My final Poet Partner session in Moray was a ‘Poetry as therapy’ session in a therapeutic centre in Buckie on Wednesday. I’ve come to like Buckie very much, partly for its similarities to Dunbar, and partly for its differences. It’s a working town, not a holiday resort, it sits on a north-facing coast, so it gets its fair share of snell northerlies. I like the people; they’re couthy, direct, friendly, but they take their time getting to know you properly.
We sat round the table in the warm kitchen of the big old Victorian house, talked about names and the identity they give, the places we live in and places we’ve travelled to, what we like doing, and, above all, poetry. I read some of the selection I’d brought, and that triggered further discussion, and more poems. For the record, the anthologies were Staying Alive, 100 Favourite Scottish poems, 100 Favourite Scottish poems to read aloud, and The Rattle Bag. To finish, I suggested the group write an acrostic poem, based on the name of the centre – Clydeville – and they’ll be publishing it in their newsletter.
That evening, as I was leaving an Italian restaurant in Elgin, a wee boy noticed me putting on my red anorak. He pointed to me and said, “Santa! Santa!” It’s not the first time this has happened, and I dare say it won’t be last. What could I say but, “Ho! Ho! Ho!”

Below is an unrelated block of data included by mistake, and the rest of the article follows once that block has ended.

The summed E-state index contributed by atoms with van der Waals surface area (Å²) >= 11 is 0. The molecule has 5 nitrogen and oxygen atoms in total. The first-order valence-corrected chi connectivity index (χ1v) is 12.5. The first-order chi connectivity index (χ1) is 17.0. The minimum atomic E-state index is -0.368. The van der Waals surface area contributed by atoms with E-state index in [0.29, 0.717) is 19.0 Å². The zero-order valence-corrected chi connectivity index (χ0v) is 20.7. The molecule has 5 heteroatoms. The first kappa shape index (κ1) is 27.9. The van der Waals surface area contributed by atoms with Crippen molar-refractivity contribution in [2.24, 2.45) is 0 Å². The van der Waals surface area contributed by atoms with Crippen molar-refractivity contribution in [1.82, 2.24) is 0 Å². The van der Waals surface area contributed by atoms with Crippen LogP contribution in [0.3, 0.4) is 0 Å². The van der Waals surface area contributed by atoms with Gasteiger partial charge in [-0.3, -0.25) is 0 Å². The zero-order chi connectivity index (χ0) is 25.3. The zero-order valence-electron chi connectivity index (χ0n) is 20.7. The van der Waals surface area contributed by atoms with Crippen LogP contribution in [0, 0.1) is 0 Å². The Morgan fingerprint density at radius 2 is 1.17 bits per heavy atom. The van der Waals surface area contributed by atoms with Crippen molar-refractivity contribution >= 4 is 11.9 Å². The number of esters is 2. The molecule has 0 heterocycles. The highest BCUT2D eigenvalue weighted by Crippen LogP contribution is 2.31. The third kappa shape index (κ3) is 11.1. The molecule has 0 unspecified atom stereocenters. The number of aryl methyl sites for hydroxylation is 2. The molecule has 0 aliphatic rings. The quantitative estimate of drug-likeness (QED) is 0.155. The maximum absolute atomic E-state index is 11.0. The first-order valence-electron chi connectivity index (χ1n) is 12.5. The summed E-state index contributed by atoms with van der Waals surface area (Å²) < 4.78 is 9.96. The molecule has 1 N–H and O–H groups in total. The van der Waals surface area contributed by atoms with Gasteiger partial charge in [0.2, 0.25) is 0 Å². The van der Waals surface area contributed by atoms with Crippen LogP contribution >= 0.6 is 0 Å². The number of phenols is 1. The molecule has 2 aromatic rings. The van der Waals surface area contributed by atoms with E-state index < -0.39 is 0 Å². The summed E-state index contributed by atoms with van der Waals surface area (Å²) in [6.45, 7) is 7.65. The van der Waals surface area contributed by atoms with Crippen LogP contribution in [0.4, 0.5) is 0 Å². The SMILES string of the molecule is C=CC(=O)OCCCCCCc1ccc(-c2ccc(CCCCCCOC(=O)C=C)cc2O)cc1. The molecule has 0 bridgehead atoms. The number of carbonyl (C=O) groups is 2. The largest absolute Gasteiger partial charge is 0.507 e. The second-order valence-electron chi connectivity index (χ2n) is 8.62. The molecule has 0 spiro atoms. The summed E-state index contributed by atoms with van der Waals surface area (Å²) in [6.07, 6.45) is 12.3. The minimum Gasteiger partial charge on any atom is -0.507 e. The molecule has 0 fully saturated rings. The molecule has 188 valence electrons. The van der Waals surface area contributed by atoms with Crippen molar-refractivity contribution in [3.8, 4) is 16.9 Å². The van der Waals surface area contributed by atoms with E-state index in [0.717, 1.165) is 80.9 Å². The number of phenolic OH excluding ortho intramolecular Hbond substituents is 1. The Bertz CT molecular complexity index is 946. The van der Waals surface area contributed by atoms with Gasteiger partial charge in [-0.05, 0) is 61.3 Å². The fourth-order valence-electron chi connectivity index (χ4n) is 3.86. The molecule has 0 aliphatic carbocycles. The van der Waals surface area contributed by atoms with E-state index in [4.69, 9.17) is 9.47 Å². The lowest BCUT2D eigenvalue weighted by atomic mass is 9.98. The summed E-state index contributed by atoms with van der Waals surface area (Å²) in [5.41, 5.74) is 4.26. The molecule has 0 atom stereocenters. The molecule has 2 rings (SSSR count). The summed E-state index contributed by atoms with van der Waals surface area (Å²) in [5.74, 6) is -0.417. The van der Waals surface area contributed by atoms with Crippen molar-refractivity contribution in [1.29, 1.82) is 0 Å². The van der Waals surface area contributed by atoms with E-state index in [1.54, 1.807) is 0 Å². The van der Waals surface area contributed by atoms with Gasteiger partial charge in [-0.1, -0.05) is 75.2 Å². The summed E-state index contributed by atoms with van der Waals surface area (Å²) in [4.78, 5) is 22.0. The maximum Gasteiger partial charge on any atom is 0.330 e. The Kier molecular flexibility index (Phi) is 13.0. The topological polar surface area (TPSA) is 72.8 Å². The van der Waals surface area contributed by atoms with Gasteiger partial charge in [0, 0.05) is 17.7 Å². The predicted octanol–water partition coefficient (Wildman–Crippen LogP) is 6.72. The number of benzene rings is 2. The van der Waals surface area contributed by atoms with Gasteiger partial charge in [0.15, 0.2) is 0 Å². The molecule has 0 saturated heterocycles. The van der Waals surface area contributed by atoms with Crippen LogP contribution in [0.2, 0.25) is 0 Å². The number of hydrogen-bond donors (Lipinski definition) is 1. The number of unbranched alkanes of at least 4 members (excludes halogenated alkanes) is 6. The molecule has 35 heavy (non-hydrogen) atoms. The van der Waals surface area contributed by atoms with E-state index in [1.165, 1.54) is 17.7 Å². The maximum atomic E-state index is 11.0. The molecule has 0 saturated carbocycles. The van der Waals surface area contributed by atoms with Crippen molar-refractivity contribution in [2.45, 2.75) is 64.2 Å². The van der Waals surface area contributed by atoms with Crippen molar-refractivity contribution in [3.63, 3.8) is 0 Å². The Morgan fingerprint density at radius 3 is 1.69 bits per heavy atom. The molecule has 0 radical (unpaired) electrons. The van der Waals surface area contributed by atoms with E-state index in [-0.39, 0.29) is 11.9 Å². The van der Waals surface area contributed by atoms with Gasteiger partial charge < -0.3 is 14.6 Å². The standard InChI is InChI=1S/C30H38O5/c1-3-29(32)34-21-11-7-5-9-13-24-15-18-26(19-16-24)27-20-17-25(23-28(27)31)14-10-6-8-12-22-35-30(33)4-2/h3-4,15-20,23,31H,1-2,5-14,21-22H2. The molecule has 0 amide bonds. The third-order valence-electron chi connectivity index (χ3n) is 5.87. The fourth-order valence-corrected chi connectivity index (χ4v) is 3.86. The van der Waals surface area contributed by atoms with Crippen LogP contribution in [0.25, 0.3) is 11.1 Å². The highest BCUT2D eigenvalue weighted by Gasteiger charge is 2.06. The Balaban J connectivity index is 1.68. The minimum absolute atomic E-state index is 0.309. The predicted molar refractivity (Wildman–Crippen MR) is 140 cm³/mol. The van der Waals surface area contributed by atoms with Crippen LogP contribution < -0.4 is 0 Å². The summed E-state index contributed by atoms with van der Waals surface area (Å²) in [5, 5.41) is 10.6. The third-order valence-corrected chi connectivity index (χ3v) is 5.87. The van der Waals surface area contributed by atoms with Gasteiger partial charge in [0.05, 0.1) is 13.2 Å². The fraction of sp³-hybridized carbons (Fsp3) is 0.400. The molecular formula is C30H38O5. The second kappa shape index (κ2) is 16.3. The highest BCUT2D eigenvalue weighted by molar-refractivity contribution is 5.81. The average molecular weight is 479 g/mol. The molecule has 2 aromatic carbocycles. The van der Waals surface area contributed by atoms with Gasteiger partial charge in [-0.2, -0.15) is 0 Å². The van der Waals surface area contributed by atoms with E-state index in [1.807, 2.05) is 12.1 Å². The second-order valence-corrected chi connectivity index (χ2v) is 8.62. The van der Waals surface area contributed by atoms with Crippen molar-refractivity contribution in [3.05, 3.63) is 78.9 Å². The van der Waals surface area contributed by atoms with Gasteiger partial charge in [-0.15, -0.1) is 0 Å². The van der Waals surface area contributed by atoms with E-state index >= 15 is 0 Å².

On Thursday I was In Charleston Academy in Inverness, for a haiku session. The two S1 classes came together, so it was a bit crowded, but they managed to write some very imaginative haiku. We started with a ‘What am I?” haiku, where they imagined they were animals or other objects, and had to describe themselves without naming, and the class had to guess what they were. Then we did a more conventional ‘Winter’ haiku, and we finished with a ‘What I like’ haiku, where the words ‘I like’ were not to be used. By then, they were in the swing of things, and theit imaginations were running free.